Celebrating the victory over Nazi Germany in Moscow is “not natural” because it’s the place where World War II started, said Polish Foreign Minister Grzegorz Schetyna. London or Berlin would be more suitable, he added.

February 4, 2015   ·   0 Comments

This article originally appeared at RT


Schetyna’s controversial comments came in an interview with RMF FM radio, as he was promoting Warsaw’s planned celebration of the 70th anniversary Victory Day on May 8. The grand event will be held at Westerplatte Peninsula, the site near the city of Gdansk where the Nazi German invasion on September 1, 1939 started the bloodiest armed conflict in Europe in 20th century.

Poland invited world leaders to participate in the event, potentially clashing with invitations from Moscow, where the end of World War II is celebrated a later, on May 9.

“Why have we got used so easily that Moscow is the place to honor the end of the hostilities rather than in London or Berlin,” Schetyna told the radio on Monday.

“It’s not natural to celebrate the end of the war where it was started,” he added in a reference to the signing of Molotov-Ribbentrop pact, the German-Soviet non-aggression treaty that secretly split Eastern Europe into spheres of influence.

Any declaration of Moscow as the place where World War II started is bound to be seen as bending the historical truth in Russia. The German-Soviet pact certainly brought open hostilities closer, but it was one link in a long chain of similar events, including some where Warsaw played a part as unfavorable as Moscow did, Russian historians say.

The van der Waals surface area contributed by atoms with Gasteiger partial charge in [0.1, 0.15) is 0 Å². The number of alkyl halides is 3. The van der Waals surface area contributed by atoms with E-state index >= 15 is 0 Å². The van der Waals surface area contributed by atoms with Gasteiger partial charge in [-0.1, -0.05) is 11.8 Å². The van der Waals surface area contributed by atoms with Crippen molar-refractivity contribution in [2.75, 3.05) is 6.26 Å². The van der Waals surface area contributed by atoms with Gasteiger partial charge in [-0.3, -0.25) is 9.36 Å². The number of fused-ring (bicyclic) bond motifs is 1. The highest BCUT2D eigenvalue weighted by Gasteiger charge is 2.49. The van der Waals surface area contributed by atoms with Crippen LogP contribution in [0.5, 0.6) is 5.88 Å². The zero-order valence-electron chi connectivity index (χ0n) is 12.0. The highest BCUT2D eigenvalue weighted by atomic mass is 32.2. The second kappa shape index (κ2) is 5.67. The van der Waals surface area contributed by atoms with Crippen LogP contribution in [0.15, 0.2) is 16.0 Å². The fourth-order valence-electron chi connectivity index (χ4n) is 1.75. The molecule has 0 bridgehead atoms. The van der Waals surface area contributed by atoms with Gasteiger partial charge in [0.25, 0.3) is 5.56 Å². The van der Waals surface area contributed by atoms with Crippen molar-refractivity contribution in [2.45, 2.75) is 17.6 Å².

For example, Poland annexed parts of Czechoslovakia when the country was partitioned by Nazi Germany in 1938, with European Great Powers Britain and France not opposing it because they had agreed to it by signing the Munich Agreement.

Polish Foreign Minister Grzegorz Schetyna

Moscow blasted Schetyna’s comments. The Polish FM is “again walking the path of ideology war,”tweeted Aleksey Pushkov, the chair of Russian State Duma’s Foreign Affairs Committee. Judging on where it is “more natural” to celebrate the victory is “not up to him,” the Russian official added.

Schetyna is no stranger to controversial historical statements that are viewed as Russophobic by some commenters. In January, he claimed that the Nazi death camp Auschwitz was liberated “by Ukrainians.”

In fact it was a Red Army unit, which included Russians, Ukrainians, Kazakhs, Tatars and other ethnic groups that liberated the camp. Schetyna’s words were labeled “sacrilegious” by his Russian counterpart, Sergey Lavrov, at the time.

According to the office of Russian President Vladimir Putin, 22 world leaders have already confirmed that they will participate in this year’s V-Day celebrations in Moscow. European leaders have so far not replied to Russia’s invitation.

Sergey Ivanov, who heads Putin’s presidential administration, said the celebration in Westerplatte was aimed at persuading “European leaders – some of them – not to go to Moscow on May 9.”


Readers Comments (0)

Sorry, comments are closed on this post.